This service is completely free. Access 250,000 archived articles from 100+ countries and get a personalised email twice a week covering developments (and yes, our lawyers like to think you’ve read our Disclaimer).
Email Address
Company Name
Confirm Password
Mondaq Topics -- Select your Interests
 Law Performance
 Law Practice
 Media & IT
 Real Estate
 Wealth Mgt
Asia Pacific
European Union
Latin America
Middle East
United States
Worldwide Updates
Check to state you have read and
agree to our Terms and Conditions

Terms & Conditions and Privacy Statement (the Website) is owned and managed by Mondaq Ltd and as a user you are granted a non-exclusive, revocable license to access the Website under its terms and conditions of use. Your use of the Website constitutes your agreement to the following terms and conditions of use. Mondaq Ltd may terminate your use of the Website if you are in breach of these terms and conditions or if Mondaq Ltd decides to terminate your license of use for whatever reason.

Use of

You may use the Website but are required to register as a user if you wish to read the full text of the content and articles available (the Content). You may not modify, publish, transmit, transfer or sell, reproduce, create derivative works from, distribute, perform, link, display, or in any way exploit any of the Content, in whole or in part, except as expressly permitted in these terms & conditions or with the prior written consent of Mondaq Ltd. You may not use electronic or other means to extract details or information about’s content, users or contributors in order to offer them any services or products which compete directly or indirectly with Mondaq Ltd’s services and products.


Mondaq Ltd and/or its respective suppliers make no representations about the suitability of the information contained in the documents and related graphics published on this server for any purpose. All such documents and related graphics are provided "as is" without warranty of any kind. Mondaq Ltd and/or its respective suppliers hereby disclaim all warranties and conditions with regard to this information, including all implied warranties and conditions of merchantability, fitness for a particular purpose, title and non-infringement. In no event shall Mondaq Ltd and/or its respective suppliers be liable for any special, indirect or consequential damages or any damages whatsoever resulting from loss of use, data or profits, whether in an action of contract, negligence or other tortious action, arising out of or in connection with the use or performance of information available from this server.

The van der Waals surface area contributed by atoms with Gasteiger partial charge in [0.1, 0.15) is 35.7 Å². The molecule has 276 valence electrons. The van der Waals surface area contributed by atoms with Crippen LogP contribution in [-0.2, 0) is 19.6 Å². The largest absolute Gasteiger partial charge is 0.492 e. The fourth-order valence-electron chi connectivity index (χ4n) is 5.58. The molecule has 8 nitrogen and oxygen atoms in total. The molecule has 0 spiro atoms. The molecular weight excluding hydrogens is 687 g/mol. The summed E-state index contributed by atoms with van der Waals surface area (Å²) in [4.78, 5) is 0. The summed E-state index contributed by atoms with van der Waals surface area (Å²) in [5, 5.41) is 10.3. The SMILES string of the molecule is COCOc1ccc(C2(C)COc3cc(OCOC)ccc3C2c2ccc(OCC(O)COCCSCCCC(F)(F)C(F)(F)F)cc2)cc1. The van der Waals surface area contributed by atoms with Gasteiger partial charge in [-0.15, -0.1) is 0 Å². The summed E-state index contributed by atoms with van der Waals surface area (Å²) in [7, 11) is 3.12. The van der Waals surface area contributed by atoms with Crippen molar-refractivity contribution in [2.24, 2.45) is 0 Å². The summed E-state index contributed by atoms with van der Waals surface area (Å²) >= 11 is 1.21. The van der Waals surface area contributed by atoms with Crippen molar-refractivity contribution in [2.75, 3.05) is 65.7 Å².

The documents and related graphics published on this server could include technical inaccuracies or typographical errors. Changes are periodically added to the information herein. Mondaq Ltd and/or its respective suppliers may make improvements and/or changes in the product(s) and/or the program(s) described herein at any time.


Mondaq Ltd requires you to register and provide information that personally identifies you, including what sort of information you are interested in, for three primary purposes:

  • To allow you to personalize the Mondaq websites you are visiting.
  • To enable features such as password reminder, newsletter alerts, email a colleague, and linking from Mondaq (and its affiliate sites) to your website.
  • To produce demographic feedback for our information providers who provide information free for your use.

Mondaq (and its affiliate sites) do not sell or provide your details to third parties other than information providers. The reason we provide our information providers with this information is so that they can measure the response their articles are receiving and provide you with information about their products and services.

If you do not want us to provide your name and email address you may opt out by clicking here .

If you do not wish to receive any future announcements of products and services offered by Mondaq by clicking here .

Information Collection and Use

We require site users to register with Mondaq (and its affiliate sites) to view the free information on the site. We also collect information from our users at several different points on the websites: this is so that we can customise the sites according to individual usage, provide 'session-aware' functionality, and ensure that content is acquired and developed appropriately. This gives us an overall picture of our user profiles, which in turn shows to our Editorial Contributors the type of person they are reaching by posting articles on Mondaq (and its affiliate sites) – meaning more free content for registered users.